David Waroquier:

Our network is becoming bigger everyday

“To understand the country you need, as I say, to push the door”, said David Waroquier, one of the partners at Mangrove Capital Partners, in an exclusive interview in Luxembourg with the editor-in-chief of Capital Ideas.

Mr. Waroquier, a few years ago you decided to enter the Russian market. Why did you make this decision?

Yes, it was ten years ago, to be exact.At that time we had plans to develop our Internet business in foreign countries. While many Venture Capital firms started looking at China, India, or Brazil… we decided to turn our sights to Russia. It was much closer to us,and similar to Europe in terms of culture. Andso we decided to move there and to have a look what Russian Internet market was like. I was the first to go to Moscow.

This was your first time in Moscow?

Yes, it was not only my first time in Moscow, but also the first time I got to interact with Russian people. I came to Moscow without any understanding of the place and the market.

You’re kidding!

No, I really knew nobody and I really knew nothing! But I had to take the first steps as quickly as possible because we wanted to do a first investment.

Did you have any fears or doubts about your endeavor?

No, not at all. We quickly made our first investments together with a successful Russian business angel, ABRT. By the way,they are doing pretty well in St. Petersburg now. Soon, we came to the conclusion that our Russian colleagues have the same perceptions of the Internet market. The only difference between us was that they knew their market better than we did. So we decided: “Let’s combine our efforts, let’s help each other.” That’s how we’ve started a fruitful collaboration of many years. I would like to mention that the Russian Internet market back then was in the initial stages of development, and this was great. Russian entrepreneurs came up with a lot of very interesting ideas that we could bring to life together. Unfortunately, they were not good at marketing. We’ve had to help them figure out how to sell themselves and how to sell their products. This is a time when I decided to be more involved in giving lectures in different universities, at technoparks, at technopolicies and other places like that. Just at that time I got acquainted with the guys from Moscow City.In one word, that’s how we’ve made a network of useful contacts in Moscow and in Russia. Since then, it has grown bigger and bigger everyday.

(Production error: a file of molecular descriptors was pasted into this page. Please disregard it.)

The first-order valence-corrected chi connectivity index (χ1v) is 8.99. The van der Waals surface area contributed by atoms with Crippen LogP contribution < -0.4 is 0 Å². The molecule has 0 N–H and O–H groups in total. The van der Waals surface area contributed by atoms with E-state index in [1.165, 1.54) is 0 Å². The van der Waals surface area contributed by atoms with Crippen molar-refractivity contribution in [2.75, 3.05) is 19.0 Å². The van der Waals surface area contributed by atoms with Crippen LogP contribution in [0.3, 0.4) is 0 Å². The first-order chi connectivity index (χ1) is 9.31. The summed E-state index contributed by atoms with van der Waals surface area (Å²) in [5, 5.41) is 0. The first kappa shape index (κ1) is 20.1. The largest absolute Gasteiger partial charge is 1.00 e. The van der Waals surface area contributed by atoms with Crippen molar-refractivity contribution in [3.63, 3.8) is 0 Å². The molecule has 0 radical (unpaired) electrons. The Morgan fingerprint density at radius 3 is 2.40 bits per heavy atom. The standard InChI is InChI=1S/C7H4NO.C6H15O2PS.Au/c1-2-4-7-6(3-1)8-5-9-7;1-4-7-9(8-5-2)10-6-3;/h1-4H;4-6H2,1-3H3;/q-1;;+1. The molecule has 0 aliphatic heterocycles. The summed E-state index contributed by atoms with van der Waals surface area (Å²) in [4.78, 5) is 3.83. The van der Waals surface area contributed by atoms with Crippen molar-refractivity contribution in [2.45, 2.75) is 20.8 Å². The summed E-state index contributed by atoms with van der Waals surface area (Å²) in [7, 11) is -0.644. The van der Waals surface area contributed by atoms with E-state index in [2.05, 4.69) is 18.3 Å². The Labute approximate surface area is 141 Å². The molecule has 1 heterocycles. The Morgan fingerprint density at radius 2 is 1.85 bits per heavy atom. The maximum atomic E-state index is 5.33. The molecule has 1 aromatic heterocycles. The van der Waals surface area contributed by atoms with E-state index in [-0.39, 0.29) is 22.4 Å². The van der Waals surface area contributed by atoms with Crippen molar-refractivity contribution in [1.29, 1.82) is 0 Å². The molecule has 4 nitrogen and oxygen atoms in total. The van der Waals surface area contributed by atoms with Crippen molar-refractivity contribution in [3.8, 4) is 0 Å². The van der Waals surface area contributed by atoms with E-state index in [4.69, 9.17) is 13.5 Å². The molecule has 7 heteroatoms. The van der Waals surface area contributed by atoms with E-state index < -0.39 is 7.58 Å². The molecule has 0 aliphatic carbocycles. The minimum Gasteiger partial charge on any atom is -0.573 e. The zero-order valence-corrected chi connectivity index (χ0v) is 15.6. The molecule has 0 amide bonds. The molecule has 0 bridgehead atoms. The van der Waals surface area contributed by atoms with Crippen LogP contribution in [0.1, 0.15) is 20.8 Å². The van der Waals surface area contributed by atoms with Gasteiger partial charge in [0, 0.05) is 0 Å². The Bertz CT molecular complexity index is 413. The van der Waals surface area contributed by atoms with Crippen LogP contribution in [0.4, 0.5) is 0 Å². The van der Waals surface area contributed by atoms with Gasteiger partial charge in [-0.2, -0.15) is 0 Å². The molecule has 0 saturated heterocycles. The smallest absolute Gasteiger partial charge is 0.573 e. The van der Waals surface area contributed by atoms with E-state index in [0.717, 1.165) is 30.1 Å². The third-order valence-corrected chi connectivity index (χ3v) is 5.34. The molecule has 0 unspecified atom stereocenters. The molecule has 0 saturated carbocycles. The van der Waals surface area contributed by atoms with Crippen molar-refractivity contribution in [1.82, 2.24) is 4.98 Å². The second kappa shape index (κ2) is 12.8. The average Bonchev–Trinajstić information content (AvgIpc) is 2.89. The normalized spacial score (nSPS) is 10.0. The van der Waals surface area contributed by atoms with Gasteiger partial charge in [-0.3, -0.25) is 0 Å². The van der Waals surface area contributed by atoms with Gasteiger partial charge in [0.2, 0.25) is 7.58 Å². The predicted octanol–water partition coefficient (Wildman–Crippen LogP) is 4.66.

Could you tell us about the fund you decided to establish with the Moscow City Government three years ago?

Three years ago, through our friends, we found out that the Moscow City Government wanted to launch a venture business.The issue was trying to figure out who would manage the fund. So they came to us and asked for help. I said:“Yes, of course.”At that time, we were interested in creating something like that to further develop the Russian Internet business and Mangrove’s presence in Russia. We wanted to focus on Russian startups. And we began discussing the project. Unfortunately, everything was put on hold two years ago due to the sanctions. But we never abandoned the idea. We’re sure that sooner or later the situation will change for better. We’re still here and we’re still interested in startups in Russia. I can tell you also that today many Russian startups are eager to develop internationally. They’re showing a lot of ambition.It’s really nice and we can help them to go global.So it’s time we bring back these discussions with the Moscow City Government.

Do you believe that Western sanctions will be lifted soon?

I hope so. I believe that the sanctions can’t help anything and both partiesare losing. We should negotiate and figure out how we can move forward. We don’t sit and wait. But I don’t know when the sanctions will be lifted. Nobody knows, of course.

What do you consider your greatest achievement?

KupiVip.ru is our flagship. It’s very profitable. They sell their goods everywhere in Russia, as well as in Kazakhstan and Belarus. They also have an office in Berlin where they buy goods from European brands.I’m happy that KupiVip.ru is an inspiration for many Russian young entrepreneurs. They say: “Look, that’s possible! Why not try to do something like that.” At KupiVip.ru we’ve employed five thousand people and many of them have become entrepreneurs themselves. And that’s brilliant.

What about other companies?

Homeme, an online furniture store for Russian market, is a very successful business. Oktogo.ru, Russian’s premier hotel booking and travel website, is doing well also, though they suffer more from the difficult economic situation in Russia.The new company Paymo, which is a mobile payment solution targeting the retail utility markets, is also doing well.

How much money have you already invested in Russia?

We’ve deployed a total of $30 million in Russia and we’ve attracted another $150 million.

And how many jobs have you created?

I would say that, over ten years,we created about6,000 jobs.

Let me change the subject. I know that your wife is Russian, she’s from Moscow. Maybe this question is senseless, but let me ask you: is the Russian soul really mysterious?

No. But to understand that one needs, as I say, to push the door open. Most people don’t understand what Russia is. Ten years ago I knew very little about it as well – just images ofthe Red Square and stuff like that. But when you push the door open you see very welcoming people and a beautiful country. So you see a completely different world than what is usually depicted in the mass media. If you visit Russia, your perception of it will change completely.

That’s what happened with you?

Yes, of course! (Smiles)



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